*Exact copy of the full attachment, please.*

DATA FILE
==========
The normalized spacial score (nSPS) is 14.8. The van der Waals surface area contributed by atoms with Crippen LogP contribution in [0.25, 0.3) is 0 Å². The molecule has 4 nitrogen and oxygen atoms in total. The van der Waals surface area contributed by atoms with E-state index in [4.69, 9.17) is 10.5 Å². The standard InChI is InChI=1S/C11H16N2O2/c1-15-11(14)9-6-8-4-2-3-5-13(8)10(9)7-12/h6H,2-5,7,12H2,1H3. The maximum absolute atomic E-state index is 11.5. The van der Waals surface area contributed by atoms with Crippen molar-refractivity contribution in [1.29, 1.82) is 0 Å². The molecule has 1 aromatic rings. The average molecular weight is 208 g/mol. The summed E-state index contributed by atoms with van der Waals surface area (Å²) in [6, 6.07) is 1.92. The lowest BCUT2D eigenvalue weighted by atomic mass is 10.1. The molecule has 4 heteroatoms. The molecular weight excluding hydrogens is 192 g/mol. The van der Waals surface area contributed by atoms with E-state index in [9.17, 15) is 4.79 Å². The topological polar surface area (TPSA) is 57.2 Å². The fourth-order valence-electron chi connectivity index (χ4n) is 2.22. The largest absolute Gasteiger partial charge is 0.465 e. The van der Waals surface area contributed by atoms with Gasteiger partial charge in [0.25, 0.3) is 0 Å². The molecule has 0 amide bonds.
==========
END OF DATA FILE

The normalized spacial score (nSPS) is 14.8. The van der Waals surface area contributed by atoms with Crippen LogP contribution in [0.25, 0.3) is 0 Å². The molecule has 4 nitrogen and oxygen atoms in total. The van der Waals surface area contributed by atoms with E-state index in [4.69, 9.17) is 10.5 Å². The standard InChI is InChI=1S/C11H16N2O2/c1-15-11(14)9-6-8-4-2-3-5-13(8)10(9)7-12/h6H,2-5,7,12H2,1H3. The maximum absolute atomic E-state index is 11.5. The van der Waals surface area contributed by atoms with Crippen molar-refractivity contribution in [1.29, 1.82) is 0 Å². The molecule has 1 aromatic rings. The average molecular weight is 208 g/mol. The summed E-state index contributed by atoms with van der Waals surface area (Å²) in [6, 6.07) is 1.92. The lowest BCUT2D eigenvalue weighted by atomic mass is 10.1. The molecule has 4 heteroatoms. The molecular weight excluding hydrogens is 192 g/mol. The van der Waals surface area contributed by atoms with E-state index in [9.17, 15) is 4.79 Å². The topological polar surface area (TPSA) is 57.2 Å². The fourth-order valence-electron chi connectivity index (χ4n) is 2.22. The largest absolute Gasteiger partial charge is 0.465 e. The van der Waals surface area contributed by atoms with Gasteiger partial charge in [0.25, 0.3) is 0 Å². The molecule has 0 amide bonds.